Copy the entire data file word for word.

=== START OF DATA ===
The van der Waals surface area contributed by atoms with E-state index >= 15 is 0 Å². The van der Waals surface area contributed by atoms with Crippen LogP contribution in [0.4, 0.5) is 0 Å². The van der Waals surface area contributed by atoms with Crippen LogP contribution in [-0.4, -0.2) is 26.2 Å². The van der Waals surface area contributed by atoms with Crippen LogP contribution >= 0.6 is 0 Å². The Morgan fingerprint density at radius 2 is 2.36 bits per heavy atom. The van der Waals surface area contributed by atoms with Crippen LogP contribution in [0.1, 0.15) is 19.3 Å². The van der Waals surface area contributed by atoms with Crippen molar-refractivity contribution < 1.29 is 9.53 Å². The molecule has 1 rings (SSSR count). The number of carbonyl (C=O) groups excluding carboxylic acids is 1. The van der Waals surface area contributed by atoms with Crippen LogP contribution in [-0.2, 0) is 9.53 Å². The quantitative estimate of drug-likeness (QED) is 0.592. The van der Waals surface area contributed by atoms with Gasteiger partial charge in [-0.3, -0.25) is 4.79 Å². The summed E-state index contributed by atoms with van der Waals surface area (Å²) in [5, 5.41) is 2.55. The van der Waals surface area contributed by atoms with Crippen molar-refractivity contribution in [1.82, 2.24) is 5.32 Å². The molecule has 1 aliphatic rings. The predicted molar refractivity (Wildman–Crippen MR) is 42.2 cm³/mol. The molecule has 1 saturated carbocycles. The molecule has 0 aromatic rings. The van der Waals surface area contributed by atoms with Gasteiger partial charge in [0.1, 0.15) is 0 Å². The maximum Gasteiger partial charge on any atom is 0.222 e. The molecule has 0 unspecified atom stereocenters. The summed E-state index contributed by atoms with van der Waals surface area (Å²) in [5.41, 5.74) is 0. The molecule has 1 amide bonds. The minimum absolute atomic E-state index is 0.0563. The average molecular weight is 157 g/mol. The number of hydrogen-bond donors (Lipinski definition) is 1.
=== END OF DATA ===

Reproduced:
The van der Waals surface area contributed by atoms with E-state index >= 15 is 0 Å². The van der Waals surface area contributed by atoms with Crippen LogP contribution in [0.4, 0.5) is 0 Å². The van der Waals surface area contributed by atoms with Crippen LogP contribution in [-0.4, -0.2) is 26.2 Å². The van der Waals surface area contributed by atoms with Crippen LogP contribution >= 0.6 is 0 Å². The Morgan fingerprint density at radius 2 is 2.36 bits per heavy atom. The van der Waals surface area contributed by atoms with Crippen LogP contribution in [0.1, 0.15) is 19.3 Å². The van der Waals surface area contributed by atoms with Crippen molar-refractivity contribution < 1.29 is 9.53 Å². The molecule has 1 rings (SSSR count). The number of carbonyl (C=O) groups excluding carboxylic acids is 1. The van der Waals surface area contributed by atoms with Crippen LogP contribution in [-0.2, 0) is 9.53 Å². The quantitative estimate of drug-likeness (QED) is 0.592. The van der Waals surface area contributed by atoms with Gasteiger partial charge in [-0.3, -0.25) is 4.79 Å². The summed E-state index contributed by atoms with van der Waals surface area (Å²) in [5, 5.41) is 2.55. The van der Waals surface area contributed by atoms with Crippen molar-refractivity contribution in [1.82, 2.24) is 5.32 Å². The molecule has 1 aliphatic rings. The predicted molar refractivity (Wildman–Crippen MR) is 42.2 cm³/mol. The molecule has 1 saturated carbocycles. The molecule has 0 aromatic rings. The van der Waals surface area contributed by atoms with Gasteiger partial charge in [0.1, 0.15) is 0 Å². The maximum Gasteiger partial charge on any atom is 0.222 e. The molecule has 0 unspecified atom stereocenters. The summed E-state index contributed by atoms with van der Waals surface area (Å²) in [5.41, 5.74) is 0. The molecule has 1 amide bonds. The minimum absolute atomic E-state index is 0.0563. The average molecular weight is 157 g/mol. The number of hydrogen-bond donors (Lipinski definition) is 1.